Time for a change of pace.
In today’s post, I am going to provide you with a description of direct and cross examination during the prosecutor’s case in chief together with a list of the standard objections that you are likely to hear during the trial. I will cover the defense case in tomorrow’s post.
After opening statements, the prosecution will present its case in chief and rest when it’s done. To survive a defense motion to dismiss after it rests, the prosecution must have presented legally sufficient evidence to support its case.
The legal test for legally sufficient, or substantial evidence as it is called, requires the trial court to assume for purposes of the motion that all of the evidence presented by the prosecution is true.
The trial court must then decide whether that evidence would disprove each element of self-defense and establish each element of M2.
If the answer is yes, the trial court will deny the motion to dismiss.
If the answer is no, it will grant it.
These motions are rarely ever granted. They are routinely made without argument in order to preserve the argument for an appeal. Therefore, do not be surprised by such a defense motion or expect it to be granted.
The prosecution will present its case through the testimony of its witnesses. After a witness is sworn, the prosecutor will question the witness until finished. This is called direct examination.
With rare exceptions, the prosecutor will not be permitted to ask a leading question. A leading question seeks a yes or no answer. For example, the prosecutor might ask, “You saw the defendant straddling Trayvon, didn’t you?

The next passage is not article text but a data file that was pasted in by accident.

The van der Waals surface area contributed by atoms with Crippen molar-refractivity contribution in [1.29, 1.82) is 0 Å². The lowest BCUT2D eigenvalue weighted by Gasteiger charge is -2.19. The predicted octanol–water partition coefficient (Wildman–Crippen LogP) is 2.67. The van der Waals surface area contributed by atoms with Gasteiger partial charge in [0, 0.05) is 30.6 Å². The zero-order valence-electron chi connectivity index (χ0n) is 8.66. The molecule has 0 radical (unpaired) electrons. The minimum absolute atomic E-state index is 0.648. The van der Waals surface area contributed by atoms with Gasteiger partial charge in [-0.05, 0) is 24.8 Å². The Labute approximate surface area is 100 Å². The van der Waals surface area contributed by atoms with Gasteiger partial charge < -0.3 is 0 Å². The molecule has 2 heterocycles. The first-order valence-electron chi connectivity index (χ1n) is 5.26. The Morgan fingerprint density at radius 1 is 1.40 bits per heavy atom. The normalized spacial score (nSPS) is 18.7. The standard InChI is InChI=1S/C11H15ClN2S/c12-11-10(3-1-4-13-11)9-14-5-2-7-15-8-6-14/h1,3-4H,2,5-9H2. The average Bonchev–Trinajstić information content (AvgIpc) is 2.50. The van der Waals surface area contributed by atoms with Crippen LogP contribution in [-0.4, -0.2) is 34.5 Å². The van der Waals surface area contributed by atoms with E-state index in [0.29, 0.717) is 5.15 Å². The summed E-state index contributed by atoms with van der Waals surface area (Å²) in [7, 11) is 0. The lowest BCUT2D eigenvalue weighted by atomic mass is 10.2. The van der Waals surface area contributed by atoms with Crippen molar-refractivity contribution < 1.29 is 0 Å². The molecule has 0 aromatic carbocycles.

Notice that, in effect, the prosecutor is testifying and the witness is agreeing or disagreeing as the case may be.
If this happens, the defense attorney will object on the ground that the prosecutor is leading the witness. The judge should sustain or grant objections to leading questions on direct examination.
Notice that I qualified the rule when I said, “With rare exceptions, the prosecutor will not be permitted to ask a leading question.” The rare exceptions are set-up questions. For example,
“Mr. Slade, I direct your attention to Sunday evening, February 26th, 2012, between the hours of 7 and 8 pm. You were at home at RATL during that period, weren’t you?
After the witness says, “Yes,” the prosecutor asks another leading question to set the scene.
“Did there come a time when you heard loud voices outside your home?”
After the witness answers “Yes,” the prosecutor switches to a non-leading question like this,
“Please tell the ladies and gentlemen of the jury what you heard.”
The witness then begins narrating his answer.
You may hear the defense attorney object stating,
“I object to the narrative form of the testimony.”
The judge should sustain the objection and ask the prosecutor to pose specific questions
Direct examination usually elicits answers to questions like, who, what, where, and when.